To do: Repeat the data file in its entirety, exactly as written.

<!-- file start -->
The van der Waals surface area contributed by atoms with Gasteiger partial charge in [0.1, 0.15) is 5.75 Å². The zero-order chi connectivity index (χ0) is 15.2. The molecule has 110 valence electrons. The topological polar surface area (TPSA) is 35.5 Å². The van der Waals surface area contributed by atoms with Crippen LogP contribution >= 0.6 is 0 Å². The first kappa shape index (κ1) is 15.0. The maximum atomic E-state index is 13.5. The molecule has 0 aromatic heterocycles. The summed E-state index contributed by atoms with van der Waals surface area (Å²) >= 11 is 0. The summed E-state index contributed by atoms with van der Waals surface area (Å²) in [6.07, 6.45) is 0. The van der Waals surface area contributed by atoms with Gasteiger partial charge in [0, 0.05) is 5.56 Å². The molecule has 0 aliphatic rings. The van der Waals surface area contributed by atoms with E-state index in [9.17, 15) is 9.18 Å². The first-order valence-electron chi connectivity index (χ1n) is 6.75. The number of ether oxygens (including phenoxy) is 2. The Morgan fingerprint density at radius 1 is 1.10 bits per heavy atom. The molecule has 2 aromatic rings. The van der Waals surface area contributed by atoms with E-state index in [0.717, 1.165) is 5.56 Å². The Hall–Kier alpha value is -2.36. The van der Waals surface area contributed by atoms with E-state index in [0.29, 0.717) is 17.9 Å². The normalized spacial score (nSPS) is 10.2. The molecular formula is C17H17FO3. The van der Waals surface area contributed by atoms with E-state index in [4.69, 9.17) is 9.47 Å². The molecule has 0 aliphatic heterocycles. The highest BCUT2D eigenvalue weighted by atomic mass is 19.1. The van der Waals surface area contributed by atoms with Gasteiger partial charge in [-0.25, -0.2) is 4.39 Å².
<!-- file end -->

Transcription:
The van der Waals surface area contributed by atoms with Gasteiger partial charge in [0.1, 0.15) is 5.75 Å². The zero-order chi connectivity index (χ0) is 15.2. The molecule has 110 valence electrons. The topological polar surface area (TPSA) is 35.5 Å². The van der Waals surface area contributed by atoms with Crippen LogP contribution >= 0.6 is 0 Å². The first kappa shape index (κ1) is 15.0. The maximum atomic E-state index is 13.5. The molecule has 0 aromatic heterocycles. The summed E-state index contributed by atoms with van der Waals surface area (Å²) >= 11 is 0. The summed E-state index contributed by atoms with van der Waals surface area (Å²) in [6.07, 6.45) is 0. The van der Waals surface area contributed by atoms with Gasteiger partial charge in [0, 0.05) is 5.56 Å². The molecule has 0 aliphatic rings. The van der Waals surface area contributed by atoms with E-state index in [9.17, 15) is 9.18 Å². The first-order valence-electron chi connectivity index (χ1n) is 6.75. The number of ether oxygens (including phenoxy) is 2. The Morgan fingerprint density at radius 1 is 1.10 bits per heavy atom. The molecule has 2 aromatic rings. The van der Waals surface area contributed by atoms with E-state index in [0.717, 1.165) is 5.56 Å². The Hall–Kier alpha value is -2.36. The van der Waals surface area contributed by atoms with E-state index in [0.29, 0.717) is 17.9 Å². The normalized spacial score (nSPS) is 10.2. The molecular formula is C17H17FO3. The van der Waals surface area contributed by atoms with E-state index in [4.69, 9.17) is 9.47 Å². The molecule has 0 aliphatic heterocycles. The highest BCUT2D eigenvalue weighted by atomic mass is 19.1. The van der Waals surface area contributed by atoms with Gasteiger partial charge in [-0.25, -0.2) is 4.39 Å².